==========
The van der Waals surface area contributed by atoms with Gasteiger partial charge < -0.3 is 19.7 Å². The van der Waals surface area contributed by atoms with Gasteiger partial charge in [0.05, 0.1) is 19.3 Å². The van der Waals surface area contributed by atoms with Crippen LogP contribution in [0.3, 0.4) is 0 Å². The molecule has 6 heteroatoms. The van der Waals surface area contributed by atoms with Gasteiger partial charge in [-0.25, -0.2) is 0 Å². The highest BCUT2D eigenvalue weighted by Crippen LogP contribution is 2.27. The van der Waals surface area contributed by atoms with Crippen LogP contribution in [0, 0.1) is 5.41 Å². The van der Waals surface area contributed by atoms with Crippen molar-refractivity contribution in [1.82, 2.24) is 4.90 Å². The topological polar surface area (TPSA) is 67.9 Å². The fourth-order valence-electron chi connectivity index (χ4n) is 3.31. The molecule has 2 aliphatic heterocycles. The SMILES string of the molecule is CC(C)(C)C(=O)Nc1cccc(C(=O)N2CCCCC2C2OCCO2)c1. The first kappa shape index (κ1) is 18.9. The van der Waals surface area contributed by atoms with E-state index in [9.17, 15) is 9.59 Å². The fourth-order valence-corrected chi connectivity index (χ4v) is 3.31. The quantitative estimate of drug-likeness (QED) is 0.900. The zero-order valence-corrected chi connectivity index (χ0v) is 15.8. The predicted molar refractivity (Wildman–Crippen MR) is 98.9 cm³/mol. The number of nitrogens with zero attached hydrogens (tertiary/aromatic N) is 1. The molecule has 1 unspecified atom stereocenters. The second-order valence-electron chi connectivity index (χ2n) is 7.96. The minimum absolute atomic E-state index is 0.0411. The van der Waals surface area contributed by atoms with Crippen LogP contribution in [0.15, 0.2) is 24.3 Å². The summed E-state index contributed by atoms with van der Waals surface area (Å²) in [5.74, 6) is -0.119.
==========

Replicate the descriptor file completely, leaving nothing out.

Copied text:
The van der Waals surface area contributed by atoms with Gasteiger partial charge < -0.3 is 19.7 Å². The van der Waals surface area contributed by atoms with Gasteiger partial charge in [0.05, 0.1) is 19.3 Å². The van der Waals surface area contributed by atoms with Crippen LogP contribution in [0.3, 0.4) is 0 Å². The molecule has 6 heteroatoms. The van der Waals surface area contributed by atoms with Gasteiger partial charge in [-0.25, -0.2) is 0 Å². The highest BCUT2D eigenvalue weighted by Crippen LogP contribution is 2.27. The van der Waals surface area contributed by atoms with Crippen LogP contribution in [0, 0.1) is 5.41 Å². The van der Waals surface area contributed by atoms with Crippen molar-refractivity contribution in [1.82, 2.24) is 4.90 Å². The topological polar surface area (TPSA) is 67.9 Å². The fourth-order valence-electron chi connectivity index (χ4n) is 3.31. The molecule has 2 aliphatic heterocycles. The SMILES string of the molecule is CC(C)(C)C(=O)Nc1cccc(C(=O)N2CCCCC2C2OCCO2)c1. The first kappa shape index (κ1) is 18.9. The van der Waals surface area contributed by atoms with E-state index in [9.17, 15) is 9.59 Å². The fourth-order valence-corrected chi connectivity index (χ4v) is 3.31. The quantitative estimate of drug-likeness (QED) is 0.900. The zero-order valence-corrected chi connectivity index (χ0v) is 15.8. The predicted molar refractivity (Wildman–Crippen MR) is 98.9 cm³/mol. The number of nitrogens with zero attached hydrogens (tertiary/aromatic N) is 1. The molecule has 1 unspecified atom stereocenters. The second-order valence-electron chi connectivity index (χ2n) is 7.96. The minimum absolute atomic E-state index is 0.0411. The van der Waals surface area contributed by atoms with Crippen LogP contribution in [0.15, 0.2) is 24.3 Å². The summed E-state index contributed by atoms with van der Waals surface area (Å²) in [5.74, 6) is -0.119.